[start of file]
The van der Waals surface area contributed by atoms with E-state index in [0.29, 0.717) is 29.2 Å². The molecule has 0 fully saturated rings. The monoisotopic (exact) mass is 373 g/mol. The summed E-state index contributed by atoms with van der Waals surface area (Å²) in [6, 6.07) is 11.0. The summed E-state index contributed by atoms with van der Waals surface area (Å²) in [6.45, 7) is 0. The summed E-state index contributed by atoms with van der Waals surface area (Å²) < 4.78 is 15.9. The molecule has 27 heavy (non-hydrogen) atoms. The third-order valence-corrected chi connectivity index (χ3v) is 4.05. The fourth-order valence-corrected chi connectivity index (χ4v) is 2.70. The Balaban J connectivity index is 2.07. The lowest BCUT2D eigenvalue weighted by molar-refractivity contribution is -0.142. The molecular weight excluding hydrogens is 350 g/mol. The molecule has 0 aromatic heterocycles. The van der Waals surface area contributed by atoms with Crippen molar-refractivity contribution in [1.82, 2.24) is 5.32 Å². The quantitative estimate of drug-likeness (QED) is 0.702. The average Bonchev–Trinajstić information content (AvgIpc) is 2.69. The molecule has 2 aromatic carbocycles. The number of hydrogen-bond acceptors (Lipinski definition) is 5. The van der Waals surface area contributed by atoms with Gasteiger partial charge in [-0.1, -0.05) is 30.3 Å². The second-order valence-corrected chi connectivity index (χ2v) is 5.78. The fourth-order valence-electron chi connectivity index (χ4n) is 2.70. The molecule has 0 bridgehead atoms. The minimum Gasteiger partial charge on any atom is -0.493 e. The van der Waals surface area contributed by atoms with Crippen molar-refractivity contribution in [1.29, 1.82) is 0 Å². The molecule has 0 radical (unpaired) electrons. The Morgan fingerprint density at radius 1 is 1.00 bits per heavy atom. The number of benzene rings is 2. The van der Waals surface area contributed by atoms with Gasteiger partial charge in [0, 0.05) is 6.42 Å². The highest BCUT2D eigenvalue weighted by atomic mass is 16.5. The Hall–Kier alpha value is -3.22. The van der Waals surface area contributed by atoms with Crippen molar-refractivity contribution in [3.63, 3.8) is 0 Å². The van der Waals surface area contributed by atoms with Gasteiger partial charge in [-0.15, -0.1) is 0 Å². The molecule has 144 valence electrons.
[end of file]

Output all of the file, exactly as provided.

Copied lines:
The van der Waals surface area contributed by atoms with E-state index in [0.29, 0.717) is 29.2 Å². The molecule has 0 fully saturated rings. The monoisotopic (exact) mass is 373 g/mol. The summed E-state index contributed by atoms with van der Waals surface area (Å²) in [6, 6.07) is 11.0. The summed E-state index contributed by atoms with van der Waals surface area (Å²) in [6.45, 7) is 0. The summed E-state index contributed by atoms with van der Waals surface area (Å²) < 4.78 is 15.9. The molecule has 27 heavy (non-hydrogen) atoms. The third-order valence-corrected chi connectivity index (χ3v) is 4.05. The fourth-order valence-corrected chi connectivity index (χ4v) is 2.70. The Balaban J connectivity index is 2.07. The lowest BCUT2D eigenvalue weighted by molar-refractivity contribution is -0.142. The molecular weight excluding hydrogens is 350 g/mol. The molecule has 0 aromatic heterocycles. The van der Waals surface area contributed by atoms with Crippen molar-refractivity contribution in [1.82, 2.24) is 5.32 Å². The quantitative estimate of drug-likeness (QED) is 0.702. The average Bonchev–Trinajstić information content (AvgIpc) is 2.69. The molecule has 2 aromatic carbocycles. The number of hydrogen-bond acceptors (Lipinski definition) is 5. The van der Waals surface area contributed by atoms with Gasteiger partial charge in [-0.1, -0.05) is 30.3 Å². The second-order valence-corrected chi connectivity index (χ2v) is 5.78. The fourth-order valence-electron chi connectivity index (χ4n) is 2.70. The molecule has 0 bridgehead atoms. The minimum Gasteiger partial charge on any atom is -0.493 e. The van der Waals surface area contributed by atoms with Crippen molar-refractivity contribution in [1.29, 1.82) is 0 Å². The molecule has 0 radical (unpaired) electrons. The Morgan fingerprint density at radius 1 is 1.00 bits per heavy atom. The number of benzene rings is 2. The van der Waals surface area contributed by atoms with Gasteiger partial charge in [0, 0.05) is 6.42 Å². The highest BCUT2D eigenvalue weighted by atomic mass is 16.5. The Hall–Kier alpha value is -3.22. The van der Waals surface area contributed by atoms with Crippen molar-refractivity contribution in [3.63, 3.8) is 0 Å². The van der Waals surface area contributed by atoms with Gasteiger partial charge in [-0.15, -0.1) is 0 Å². The molecule has 144 valence electrons.